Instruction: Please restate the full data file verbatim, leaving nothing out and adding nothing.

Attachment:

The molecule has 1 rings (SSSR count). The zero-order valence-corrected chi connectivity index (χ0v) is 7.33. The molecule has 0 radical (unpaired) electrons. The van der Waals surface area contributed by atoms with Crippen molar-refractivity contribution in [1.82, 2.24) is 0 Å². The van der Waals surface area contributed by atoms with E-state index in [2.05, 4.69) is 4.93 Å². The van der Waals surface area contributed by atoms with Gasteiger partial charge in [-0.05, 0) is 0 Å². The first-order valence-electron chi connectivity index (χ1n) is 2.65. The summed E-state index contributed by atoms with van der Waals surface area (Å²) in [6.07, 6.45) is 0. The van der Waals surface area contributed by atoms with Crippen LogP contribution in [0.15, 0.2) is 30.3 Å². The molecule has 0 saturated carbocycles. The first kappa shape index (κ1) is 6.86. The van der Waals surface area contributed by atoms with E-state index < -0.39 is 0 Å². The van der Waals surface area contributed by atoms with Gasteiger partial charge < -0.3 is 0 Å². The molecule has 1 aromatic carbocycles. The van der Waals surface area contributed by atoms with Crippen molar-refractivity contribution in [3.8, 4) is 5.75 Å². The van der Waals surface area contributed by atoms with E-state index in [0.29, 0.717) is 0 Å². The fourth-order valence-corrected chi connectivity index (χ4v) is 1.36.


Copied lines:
The molecule has 1 rings (SSSR count). The zero-order valence-corrected chi connectivity index (χ0v) is 7.33. The molecule has 0 radical (unpaired) electrons. The van der Waals surface area contributed by atoms with Crippen molar-refractivity contribution in [1.82, 2.24) is 0 Å². The van der Waals surface area contributed by atoms with E-state index in [2.05, 4.69) is 4.93 Å². The van der Waals surface area contributed by atoms with Gasteiger partial charge in [-0.05, 0) is 0 Å². The first-order valence-electron chi connectivity index (χ1n) is 2.65. The summed E-state index contributed by atoms with van der Waals surface area (Å²) in [6.07, 6.45) is 0. The van der Waals surface area contributed by atoms with Crippen LogP contribution in [0.15, 0.2) is 30.3 Å². The molecule has 0 saturated carbocycles. The first kappa shape index (κ1) is 6.86. The van der Waals surface area contributed by atoms with E-state index < -0.39 is 0 Å². The van der Waals surface area contributed by atoms with Gasteiger partial charge < -0.3 is 0 Å². The molecule has 1 aromatic carbocycles. The van der Waals surface area contributed by atoms with Crippen molar-refractivity contribution in [3.8, 4) is 5.75 Å². The van der Waals surface area contributed by atoms with E-state index in [0.29, 0.717) is 0 Å². The fourth-order valence-corrected chi connectivity index (χ4v) is 1.36.